There is an increasing recognition that the world of academic science production is going off track. Richard Horton, the editor of the British medical journal The Lancet, wrote earlier this year:
The case against science is straightforward: much of the scientific literature, perhaps half, may simply be untrue. Afflicted by studies with small sample sizes, tiny effects, invalid exploratory analyses, and flagrant conflicts of interest, together with an obsession for pursuing fashionable trends of dubious importance, science has taken a turn towards darkness.
The issue is not a new one, and one often cited reference claims that statistical and methodological biases result in a daunting fact: “most published research findings are false”. For those that are true, it is still an open question to know how many are useful.
The consequences of science going wrong, are serious. For example, in biomedical science, George Poste noted the discrepancy between
more than 1500000 papers documenting thousands of claimed biomarkers, but fewer than 100 have been validated for routine clinical practice.
Very often the response to these concerns are efforts to make science more reproducible, and reduce biases. These are worthy, useful, and correct efforts. They are also largely downstream of root causes and deeper factors. The larger problem is an institutional and structural one related to how we organize, produce and reward science. The issue is multifaceted, and here I want to point out a single one of these structural factors: the business of academic publishing.
Most scientific research in academic institutions is funded by public money, yet universities subscribe to academic publishers to be able to download or read the reports of research. The public is thus compelled not only to subsidise research, but also the business around it. I submitted Freedom Of Information (FOI) requests to some of the major UK universities to find how much they spend paying to academic publishers in 2014. Oxford, Imperial College London, and Cambridge’s four top expenses are presented below
Elsevier for example, gets about a million pound per year per University. And that’s three UK universities alone. Other FOI requests, revealed that KCL and UCL spend each, per year, more than 3.3 million pounds in academic publishers. Multiply that by all major European universities and you get a sense of how much money the European public is paying to publishers for them to supply universities with what the public already paid to produce.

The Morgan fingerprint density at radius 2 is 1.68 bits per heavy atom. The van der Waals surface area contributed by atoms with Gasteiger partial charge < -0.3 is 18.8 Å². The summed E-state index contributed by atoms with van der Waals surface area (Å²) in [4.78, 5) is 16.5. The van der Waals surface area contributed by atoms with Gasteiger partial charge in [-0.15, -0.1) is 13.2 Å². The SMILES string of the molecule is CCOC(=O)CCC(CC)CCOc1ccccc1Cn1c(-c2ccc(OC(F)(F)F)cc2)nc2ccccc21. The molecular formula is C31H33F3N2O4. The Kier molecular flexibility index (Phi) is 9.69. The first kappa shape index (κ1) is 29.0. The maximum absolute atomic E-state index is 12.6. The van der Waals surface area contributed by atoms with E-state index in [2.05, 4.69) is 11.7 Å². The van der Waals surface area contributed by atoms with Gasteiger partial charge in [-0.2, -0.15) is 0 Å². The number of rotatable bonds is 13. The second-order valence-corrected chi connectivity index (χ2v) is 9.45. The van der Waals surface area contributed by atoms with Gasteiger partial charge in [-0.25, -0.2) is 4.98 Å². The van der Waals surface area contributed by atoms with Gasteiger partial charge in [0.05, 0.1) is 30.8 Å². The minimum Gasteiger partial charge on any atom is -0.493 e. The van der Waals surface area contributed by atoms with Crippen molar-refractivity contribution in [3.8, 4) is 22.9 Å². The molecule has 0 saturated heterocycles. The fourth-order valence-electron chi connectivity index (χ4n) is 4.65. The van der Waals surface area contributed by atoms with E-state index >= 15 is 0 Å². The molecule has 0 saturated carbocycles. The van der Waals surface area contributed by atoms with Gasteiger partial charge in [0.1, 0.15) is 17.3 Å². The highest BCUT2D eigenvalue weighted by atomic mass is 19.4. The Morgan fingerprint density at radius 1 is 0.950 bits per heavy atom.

The business is a profitable one – for a wealthy few. Researchers at the University of Montreal called it “The Oligopoly of Academic Publishers“. As part of their larger work, they collected data on the profit trends of Elsevier and the author’s figure is reproduced here.
The authors note that these profit margins put academic publishers
on a comparable level with Pfizer (42%), the Industrial & Commercial Bank of China (29%) and far above Hyundai Motors (10%), which comprise the most profitable drug, bank and auto companies [..].
Part of the reason for these margins is that the producers (scientists) of the product (scientific knowledge) deliver their product to the publishers for free, only for it to be sold back to the wider community who cannot fight the oligopoly prices. In fact in our system of knowledge production and dissemination, the producers compete to have their publicly funded product accepted by the publishers, and we’ve made their careers depend on it.
There are many other structural factors that affect the way modern science production works. The public subsidy of private business based on mass production of “studies with small sample sizes, tiny effects, invalid exploratory analyses, and flagrant conflicts of interest, […] pursuing fashionable trends of dubious importance” is only one of such dynamics. Improving the way modern science is made needs to go beyond calls for reproducibility and transparency. It needs us to reorganize the way science is produced, evaluated, distributed, and funded. There is much to be changed.
The owner of this blog and writer of these words works at the frontier of academic science and translational medicine, for the British NHS and is has an honorary affiliation with Kings College London.